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What people did, London Office, 1962

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Thanks to Chris Knight and his correspondents for the information on this page.
Assistant General Manager  
Assistant Superintendent  
Automatic Cable Printer Operator (ACPO) George Coote writes to say that originally this was "ACRO" (automatic cable recorder operator) and was changed with the introduction of Murray code tape (5 holes) replacing the original Morse-encoded two-hole tape.

Chris Knight:
"This title was only to be found at CCC and meant that you worked the overseas cables.

Working on the overseas cables I still remember the leg 'twitch' The leg would be slightly raised at the heel with the toes touching the floor and the leg would then twitch up and down in relation to the speed you were typing! There were also 'slugs' which were small, short pieces of metal containing three letters which belonged to each operator When you were on the sending / receiving circuits you would put your personalised 'slug' into the time stamp to prove that you had dealt with that message."

Check Clerk "Check Clerks were staff who were employed to deal with a variety of jobs. It was seen as a career progression from joining the CCC i.e. starting as a pick up for a short while, becoming a Check Clerk to becoming a Telex operation then ACPO Check Clerks (those above as far as I am aware stayed as Check Clerks) would be involved in the routing/numbering of cables, working for the Service Department (finding cables that had queries on them should they have been filed away), filing duties, copying of cables and office running which meant that one would be going all over the building distributing messages not just in the operational areas."
Delivery dept  
Instrument Room clerk, main office staff  
General Manager  
Manager / main office staff  
Pick Up "Well, they obviously picked up! The pick-up's (PU) were a group of staff who distributed items around the Telephone Dept (TD)/Delivery Dept (DD)/Service Dept (SD)/Instrument Room (IR). They were either retired/disabled people from elsewhere who worked full or part time or they were also where new starters would commence their duties with CCC in London. I was a PU for about a month or so which eased me into how the office worked and where everything was and it was invaluable to understand it all. You would do 8 hours shifts over a 24 hours period. Usually the PU would either work within the TD and DD or the SD and IR but alternating occasionally for breaks etc. The distribution would basically be moving paper items from one area to another by foot or via the pneumatic tubes that linked the TD/DD and IR. There was also an open chute from the IR into the DD where messages were dropped through direct to the appropriate department with a bell/buzzer to indicate when an urgent message was coming down."
Representative  
RQ/BQ "Not 100% sure exactly what they stood for to be honest. When a cable came into the office it was obviously checked by the incoming operator and if there was something wrong with it i.e. part of it was garbled, the check on the figures was incorrect, there was some overprinting etc, then a green label was stuck to the cable (this was the RQ) indicating the problem and it was sent to the RQ/BQ desk. Here it was double checked (and sometimes sorted out) but if not then the RQ was sent to the originating station for clarification. To this end I was always under the impression that RQ stood for Request. Depending on the problem and the content and urgency of the cable it was either forwarded on to the addressee STC (subject to correction) and then returned to the RQ/BQ desk for holding (this was indicated by having a bright orange label pinned to the message) or held on the RQ/BQ desk awaiting a reply. When the reply to the RQ came in from the originating station is was prefixed BQ (from the originating station) and sent to the RQ/BQ desk for appropriate amendment. Now, to be honest I have no idea what the BQ stood for."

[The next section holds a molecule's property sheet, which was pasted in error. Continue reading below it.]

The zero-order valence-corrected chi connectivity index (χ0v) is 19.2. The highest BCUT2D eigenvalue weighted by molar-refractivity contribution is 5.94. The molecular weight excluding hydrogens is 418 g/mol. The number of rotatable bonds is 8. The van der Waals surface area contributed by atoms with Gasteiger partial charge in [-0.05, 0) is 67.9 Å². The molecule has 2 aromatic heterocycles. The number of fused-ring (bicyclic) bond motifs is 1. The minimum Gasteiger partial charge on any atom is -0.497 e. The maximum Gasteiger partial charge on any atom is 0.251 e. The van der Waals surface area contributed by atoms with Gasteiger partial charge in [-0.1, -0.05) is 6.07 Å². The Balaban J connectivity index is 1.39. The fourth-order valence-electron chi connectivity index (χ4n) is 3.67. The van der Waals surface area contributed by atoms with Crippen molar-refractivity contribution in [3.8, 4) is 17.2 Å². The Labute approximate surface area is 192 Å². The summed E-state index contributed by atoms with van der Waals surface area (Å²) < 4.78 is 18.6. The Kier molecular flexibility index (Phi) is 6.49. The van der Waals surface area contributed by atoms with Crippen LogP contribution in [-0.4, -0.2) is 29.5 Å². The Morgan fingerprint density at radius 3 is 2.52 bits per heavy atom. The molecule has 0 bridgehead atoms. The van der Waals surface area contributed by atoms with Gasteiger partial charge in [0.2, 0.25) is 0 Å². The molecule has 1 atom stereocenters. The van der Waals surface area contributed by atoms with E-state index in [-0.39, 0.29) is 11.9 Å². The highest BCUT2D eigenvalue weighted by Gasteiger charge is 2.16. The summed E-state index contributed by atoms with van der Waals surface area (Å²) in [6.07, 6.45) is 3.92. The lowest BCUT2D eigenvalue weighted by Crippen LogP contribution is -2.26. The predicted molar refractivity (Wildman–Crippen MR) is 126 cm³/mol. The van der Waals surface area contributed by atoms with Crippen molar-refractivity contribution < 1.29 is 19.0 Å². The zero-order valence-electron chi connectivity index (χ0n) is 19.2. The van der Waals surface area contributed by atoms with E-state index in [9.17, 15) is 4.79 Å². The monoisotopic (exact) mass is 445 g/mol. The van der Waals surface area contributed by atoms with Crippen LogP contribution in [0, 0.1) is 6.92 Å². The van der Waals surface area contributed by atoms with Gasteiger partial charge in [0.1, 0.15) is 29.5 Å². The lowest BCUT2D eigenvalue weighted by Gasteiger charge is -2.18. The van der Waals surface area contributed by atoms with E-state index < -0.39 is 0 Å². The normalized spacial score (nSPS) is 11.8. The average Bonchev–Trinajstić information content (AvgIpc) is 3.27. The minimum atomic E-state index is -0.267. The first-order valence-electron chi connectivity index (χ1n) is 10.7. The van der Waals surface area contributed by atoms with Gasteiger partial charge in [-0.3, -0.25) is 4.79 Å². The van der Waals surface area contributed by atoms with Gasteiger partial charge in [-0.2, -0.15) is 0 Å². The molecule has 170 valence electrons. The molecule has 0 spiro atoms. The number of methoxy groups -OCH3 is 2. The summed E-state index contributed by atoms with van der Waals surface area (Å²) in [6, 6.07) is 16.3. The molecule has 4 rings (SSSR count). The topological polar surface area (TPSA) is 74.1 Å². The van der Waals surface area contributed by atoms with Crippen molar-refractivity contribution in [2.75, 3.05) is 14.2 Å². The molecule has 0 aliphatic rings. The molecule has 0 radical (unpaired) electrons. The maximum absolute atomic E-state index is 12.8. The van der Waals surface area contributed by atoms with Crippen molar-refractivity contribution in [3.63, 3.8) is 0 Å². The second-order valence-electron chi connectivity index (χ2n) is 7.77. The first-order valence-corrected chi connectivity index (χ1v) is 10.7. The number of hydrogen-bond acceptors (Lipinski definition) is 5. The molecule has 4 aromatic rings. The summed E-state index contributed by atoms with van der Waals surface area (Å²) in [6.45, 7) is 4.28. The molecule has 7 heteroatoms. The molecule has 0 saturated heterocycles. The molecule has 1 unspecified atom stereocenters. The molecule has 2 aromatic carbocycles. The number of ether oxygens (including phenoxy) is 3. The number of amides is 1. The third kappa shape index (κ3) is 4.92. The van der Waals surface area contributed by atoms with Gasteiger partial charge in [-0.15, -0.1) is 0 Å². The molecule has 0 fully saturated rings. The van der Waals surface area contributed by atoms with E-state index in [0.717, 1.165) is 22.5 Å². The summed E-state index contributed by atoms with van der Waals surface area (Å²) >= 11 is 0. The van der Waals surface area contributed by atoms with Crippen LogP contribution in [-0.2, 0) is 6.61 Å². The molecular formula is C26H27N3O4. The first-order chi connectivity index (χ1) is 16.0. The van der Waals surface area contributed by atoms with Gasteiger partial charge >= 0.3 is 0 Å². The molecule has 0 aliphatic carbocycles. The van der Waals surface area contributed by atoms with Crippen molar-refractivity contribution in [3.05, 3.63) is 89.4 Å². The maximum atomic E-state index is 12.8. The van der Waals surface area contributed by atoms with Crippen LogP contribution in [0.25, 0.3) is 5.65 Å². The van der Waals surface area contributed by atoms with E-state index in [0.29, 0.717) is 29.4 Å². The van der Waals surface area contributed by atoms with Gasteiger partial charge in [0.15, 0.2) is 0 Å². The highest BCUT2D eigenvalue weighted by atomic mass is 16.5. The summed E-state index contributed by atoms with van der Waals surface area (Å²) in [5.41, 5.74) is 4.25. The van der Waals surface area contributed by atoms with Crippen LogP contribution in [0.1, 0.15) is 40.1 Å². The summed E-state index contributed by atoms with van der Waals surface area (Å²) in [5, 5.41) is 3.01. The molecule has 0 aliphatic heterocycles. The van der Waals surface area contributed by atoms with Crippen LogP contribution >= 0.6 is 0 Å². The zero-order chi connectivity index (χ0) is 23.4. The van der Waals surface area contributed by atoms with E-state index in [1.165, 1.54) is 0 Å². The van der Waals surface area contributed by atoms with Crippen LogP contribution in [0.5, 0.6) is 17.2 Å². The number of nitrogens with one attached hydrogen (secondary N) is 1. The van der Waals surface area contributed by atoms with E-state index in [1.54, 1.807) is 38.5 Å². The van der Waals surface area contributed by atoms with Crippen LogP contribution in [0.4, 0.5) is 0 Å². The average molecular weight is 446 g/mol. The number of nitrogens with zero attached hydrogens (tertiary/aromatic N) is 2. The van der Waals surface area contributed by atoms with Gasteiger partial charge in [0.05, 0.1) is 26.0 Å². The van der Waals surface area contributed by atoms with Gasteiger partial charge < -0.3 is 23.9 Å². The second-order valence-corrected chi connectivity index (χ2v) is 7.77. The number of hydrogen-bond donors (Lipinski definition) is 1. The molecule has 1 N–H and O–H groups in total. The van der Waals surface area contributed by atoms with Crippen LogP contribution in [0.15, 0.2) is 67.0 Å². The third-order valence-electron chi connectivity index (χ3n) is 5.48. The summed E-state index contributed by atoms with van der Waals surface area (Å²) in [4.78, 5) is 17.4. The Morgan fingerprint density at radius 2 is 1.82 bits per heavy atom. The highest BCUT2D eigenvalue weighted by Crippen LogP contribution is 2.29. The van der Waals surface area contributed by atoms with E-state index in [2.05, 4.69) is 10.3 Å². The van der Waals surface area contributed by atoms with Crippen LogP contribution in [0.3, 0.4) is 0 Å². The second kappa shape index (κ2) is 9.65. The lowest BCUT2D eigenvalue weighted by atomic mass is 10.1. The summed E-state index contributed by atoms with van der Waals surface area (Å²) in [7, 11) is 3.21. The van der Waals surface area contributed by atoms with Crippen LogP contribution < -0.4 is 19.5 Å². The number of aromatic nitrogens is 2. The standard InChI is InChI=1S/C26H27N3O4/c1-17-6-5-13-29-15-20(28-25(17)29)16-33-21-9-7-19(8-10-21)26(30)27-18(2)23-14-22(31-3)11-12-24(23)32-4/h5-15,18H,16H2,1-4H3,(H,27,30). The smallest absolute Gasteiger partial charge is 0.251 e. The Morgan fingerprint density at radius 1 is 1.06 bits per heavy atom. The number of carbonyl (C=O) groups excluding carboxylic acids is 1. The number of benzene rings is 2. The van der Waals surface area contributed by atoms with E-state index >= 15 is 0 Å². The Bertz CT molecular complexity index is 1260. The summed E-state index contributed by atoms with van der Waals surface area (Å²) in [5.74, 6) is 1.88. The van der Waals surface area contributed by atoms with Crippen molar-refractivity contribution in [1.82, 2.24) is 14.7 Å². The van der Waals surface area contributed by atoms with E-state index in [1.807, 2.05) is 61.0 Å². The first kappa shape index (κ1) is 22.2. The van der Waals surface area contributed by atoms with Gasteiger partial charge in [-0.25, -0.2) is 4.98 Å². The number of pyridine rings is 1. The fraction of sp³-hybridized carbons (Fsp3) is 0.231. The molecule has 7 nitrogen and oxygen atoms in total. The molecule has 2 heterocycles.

Larry in Australia has a suggestion:

"Hey, I know this. RQ was for "I want to RQ you a question". That's easy. Now BQ. There's 2 close meanings that I've been told about since starting as a telegraphist in the year dot but have yet to decide which is the right answer.

1) BQ was taken from the olde English word Boggle-Quest which means to be evasive when confronted with a problem. This is exactly the attitude a service clerk took when trying to work out strangely worded RQs. It probably has roots in the Latin word Bexaltavit which means What the devil are you talking about son and would fit a BQ perfectly.

2) This meaning is the most likely explanation that BQ was really a nickname for the originator ie Antoine Henri Becquerel. He was a physicist and won a Nobel prize in 1903 so was ideally gifted to become a telegraphist and have worldwide praise lavished on him and remembered in history books as being the person who conquered the question of what abbreviation to give to the answer to an RQ." !

The Porthcurno Telegraph Museum & Archive have told Chris that "RQ and BQ were used by ETC and C&W for 'Request' and 'Answer to Request' but again, we don't know why BQ was chosen."

However a definitive (sourced) answer has come from David J. Ring, Jr. ex- Radio Officer and operator at Morse station WSC Tuckerton, NJ:

RQ as you have correctly means "Request"
BQ - you do not have this answer - means "Bequest"

RQ is a request for answer, and BQ is the answer to a request.

Source is ITU Appendex B - Addendex for Manual Morse by aural reception - both for wired and radio Morse. 73

(12/7/2010)